Gulf countries are gearing up for a prolonged period of low oil prices and pushing through reforms that are more ambitious than the last time crude slumped in the 1980s, according to investment bank Renaissance Capital.
“We think the Gulf is acting in a much more vigorous and far reaching way than was the case the last time oil prices collapsed,” Renaissance analysts Charles Robertson and Vikram Lopez wrote in a report published yesterday. “A key question is whether reform is more credible now than it was in the 1980s? The answer, we think, is yes.”
The six countries that make up the Gulf Cooperation Council face a combined budget deficit of 12.3% of economic output this year, according to International Monetary Fund projections, and have introduced cost-saving programs that include lowering or removing subsidies and plans for value added taxation. Saudi Arabia’s break-even oil price has fallen to $67 this year from $106 in 2014, the IMF estimates.
There’s a significant difference with the reforms of the 1980s, which were “modest and late” and left Gulf economies still too dependent on state spending and with rigid labour markets, according to Renaissance Capital. Subsidies in Saudi Arabia surged to 68% of oil revenue in 1984 from 4% in 1975, the report said.
“Some reform did happen then but from a poor base – when human capital was under-developed, governments believed they should maintain a strong role in the economy and basic economic principles were ignored for political reasons,” Renaissance said in the report.
Some economists, however, are sceptical of the reform drive and argue that private sector businesses won’t be strong enough to pick up the slack from falling oil revenues. The IMF predicts non-oil real GDP growth to fall to 2.5% this year, from 6.3% as recently as 2013.
“We would caution against getting carried away,” Capital Economics said of Saudi Arabia’s plan in an e-mailed research note yesterday. “The authorities have made considerable progress in tightening fiscal policy, but there is little sign of a clear path for weaning the economy off oil, let alone tackling the vested interests that may scupper reform.”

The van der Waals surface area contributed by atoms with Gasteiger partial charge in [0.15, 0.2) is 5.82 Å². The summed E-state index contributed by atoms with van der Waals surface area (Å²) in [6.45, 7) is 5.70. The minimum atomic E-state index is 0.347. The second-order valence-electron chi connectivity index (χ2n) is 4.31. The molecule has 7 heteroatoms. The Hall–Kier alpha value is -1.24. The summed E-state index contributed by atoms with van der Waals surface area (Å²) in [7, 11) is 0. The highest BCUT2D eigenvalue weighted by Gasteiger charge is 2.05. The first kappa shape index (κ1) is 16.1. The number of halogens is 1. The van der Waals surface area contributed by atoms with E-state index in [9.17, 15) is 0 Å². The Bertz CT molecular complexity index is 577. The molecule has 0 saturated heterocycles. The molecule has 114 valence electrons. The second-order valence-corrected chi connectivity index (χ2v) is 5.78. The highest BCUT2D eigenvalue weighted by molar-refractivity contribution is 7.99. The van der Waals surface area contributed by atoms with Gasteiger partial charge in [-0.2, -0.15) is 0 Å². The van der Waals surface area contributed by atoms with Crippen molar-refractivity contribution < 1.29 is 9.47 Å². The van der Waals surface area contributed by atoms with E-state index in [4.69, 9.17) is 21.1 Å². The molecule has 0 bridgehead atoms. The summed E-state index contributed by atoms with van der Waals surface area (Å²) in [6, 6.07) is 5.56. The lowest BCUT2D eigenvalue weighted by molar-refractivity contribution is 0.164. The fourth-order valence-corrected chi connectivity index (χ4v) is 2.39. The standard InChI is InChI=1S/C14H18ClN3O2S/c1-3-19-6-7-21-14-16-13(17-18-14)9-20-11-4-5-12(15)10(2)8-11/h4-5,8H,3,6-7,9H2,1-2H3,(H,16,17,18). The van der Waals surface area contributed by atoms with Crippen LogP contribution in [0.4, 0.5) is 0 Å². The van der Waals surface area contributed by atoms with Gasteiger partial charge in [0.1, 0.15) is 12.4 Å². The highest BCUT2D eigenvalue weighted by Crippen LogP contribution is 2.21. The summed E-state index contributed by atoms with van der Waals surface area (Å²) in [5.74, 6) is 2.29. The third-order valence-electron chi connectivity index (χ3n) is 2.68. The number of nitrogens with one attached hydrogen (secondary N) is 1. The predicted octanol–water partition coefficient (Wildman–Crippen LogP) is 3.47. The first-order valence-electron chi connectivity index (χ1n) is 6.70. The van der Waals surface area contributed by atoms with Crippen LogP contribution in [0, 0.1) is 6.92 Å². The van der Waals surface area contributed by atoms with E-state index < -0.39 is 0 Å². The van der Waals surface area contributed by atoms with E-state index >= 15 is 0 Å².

Separately, Saudi Arabia and Jordan agreed to set up a joint coordination council that will oversee investments by the Saudi Public Investment Fund.
The fund’s investments will be the largest in Jordan in decades and “will unblock billions of dollars” for the Hashemite kingdom, Bassem Awadallah, King Abdullah II’s special envoy to Saudi Arabia, said by phone from Amman. Agreements on nuclear power cooperation and on uranium extraction are also expected to follow, he said.
“We’ve never had an Arab investment fund that has come to commit billions of dollars in investments in leading sectors of the economy in Jordan,” Awadallah said. The new council will determine which sectors will be chosen and how much will be invested, and the two countries will also cooperate in Jordan’s Aqaba special economic zone, Awadallah said.
Saudi Arabia’s recent drive to expand regional investments is also part of its plan to reduce its reliance on oil. The Jordan agreement follows a deal between Egypt and Saudi Arabia to build a bridge connecting the two nations, part of an agreed $25bn of Saudi investment that includes the development of an industrial area near the Suez Canal.
The bridge between Egypt and Saudi Arabia will boost trade and help to link major business hubs in the region, including Jordan and other countries, Saudi Deputy Crown Prince Mohammed bin Salman said in an interview with Al Arabia television this week.
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